Conflicts and reconciliation in the Schools
in Easten Slavonia, Croatia

The UN Is Needed There in the Future.

TFF PressInfo 29



A United Nations mission consisting of Civil Affairs and Civil Police should remain in Eastern Slavonia, Baranja and Western Sirmium in the Republic of Croatia, after its mandate expires on January 15. UNTAES, the present mission, has achieved impressive results within its very short period of work.

However, vital work remains to be done to provide psychological security, reconciliation and the provision of socio-economic development and equal rights and opportunities for all citizens.

The OSCE, UN as well as international and local NGOs should now give priority to the psycho-social aspects of re-integration. Otherwise many Serbs may leave and Croats not return. If so, the UN and the Croatian government will have failed and we shall witness yet another refugee catastrophe in the Balkans.

UNTAES had asked TFF to analyse and help mitigate conflicts in the school sector of the region.

We conclude that there are still serious problems concerning minority rights, democracy and participation, language and biased textbooks, teachers' security and overall psychological well-being. More funds are also needed for reconstruction and employment-creation to secure the desired two-way return of Croats and Serbs to where they lived before the war.

There are very few signs of forgiveness. There is a serious feeling of frustration, insecurity and hurt amongst Serb teachers, students and their parents that needs urgently to be addressed. Even young Serbs who are Croatian citizens and want to stay are highly uncertain about their future.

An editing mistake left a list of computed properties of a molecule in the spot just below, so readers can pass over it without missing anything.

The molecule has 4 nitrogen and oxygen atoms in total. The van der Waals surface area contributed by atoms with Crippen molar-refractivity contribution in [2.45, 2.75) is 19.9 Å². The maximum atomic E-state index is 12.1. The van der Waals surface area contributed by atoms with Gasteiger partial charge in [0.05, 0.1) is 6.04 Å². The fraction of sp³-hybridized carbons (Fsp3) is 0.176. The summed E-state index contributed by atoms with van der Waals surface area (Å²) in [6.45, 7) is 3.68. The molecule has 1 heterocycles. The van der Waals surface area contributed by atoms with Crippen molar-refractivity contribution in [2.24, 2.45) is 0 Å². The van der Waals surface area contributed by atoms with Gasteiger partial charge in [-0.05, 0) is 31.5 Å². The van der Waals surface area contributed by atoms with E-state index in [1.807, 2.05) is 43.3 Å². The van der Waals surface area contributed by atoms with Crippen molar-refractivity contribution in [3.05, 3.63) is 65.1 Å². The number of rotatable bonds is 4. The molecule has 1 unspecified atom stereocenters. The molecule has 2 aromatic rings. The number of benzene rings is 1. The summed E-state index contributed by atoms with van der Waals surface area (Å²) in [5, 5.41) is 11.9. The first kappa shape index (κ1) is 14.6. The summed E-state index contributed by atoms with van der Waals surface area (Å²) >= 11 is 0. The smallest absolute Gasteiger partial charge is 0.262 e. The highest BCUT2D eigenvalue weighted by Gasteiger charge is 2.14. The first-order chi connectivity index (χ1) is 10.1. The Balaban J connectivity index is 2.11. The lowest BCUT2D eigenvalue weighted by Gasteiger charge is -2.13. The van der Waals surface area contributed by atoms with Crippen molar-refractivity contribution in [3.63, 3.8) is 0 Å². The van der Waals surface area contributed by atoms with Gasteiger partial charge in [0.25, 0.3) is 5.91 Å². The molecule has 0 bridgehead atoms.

These problems are not insoluble if future missions focus clearly on the human dimensions of reconciliation and long-term community- and peacebuilding and their staff be selected accordingly.

Below we have listed the problems and suggest some initiatives that we think will be helpful.


The mission of UNTAES is the peaceful reintegration of the region of Eastern Slavonia, Baranja and Western Sirmium into the Republic of Croatia. UNTAES has exercised authority over this region through a basic agreement of 12 November 1995 and through UN Security Council resolutions 1037 of 15 January 1996 and 1120 of 11 July 1997 but the current mandate ends on 15 January 1998.

The UN Security Council will decide any further role of the UN in early December. The UNTAES mission must not be prematurely withdrawn. The human rights and obligations of the Serbs of Eastern Slavonia should be upheld. If a large number of the remaining Serbs, around 80.000, decide to leave their country, the UN mission will have failed. This requires continual monitoring.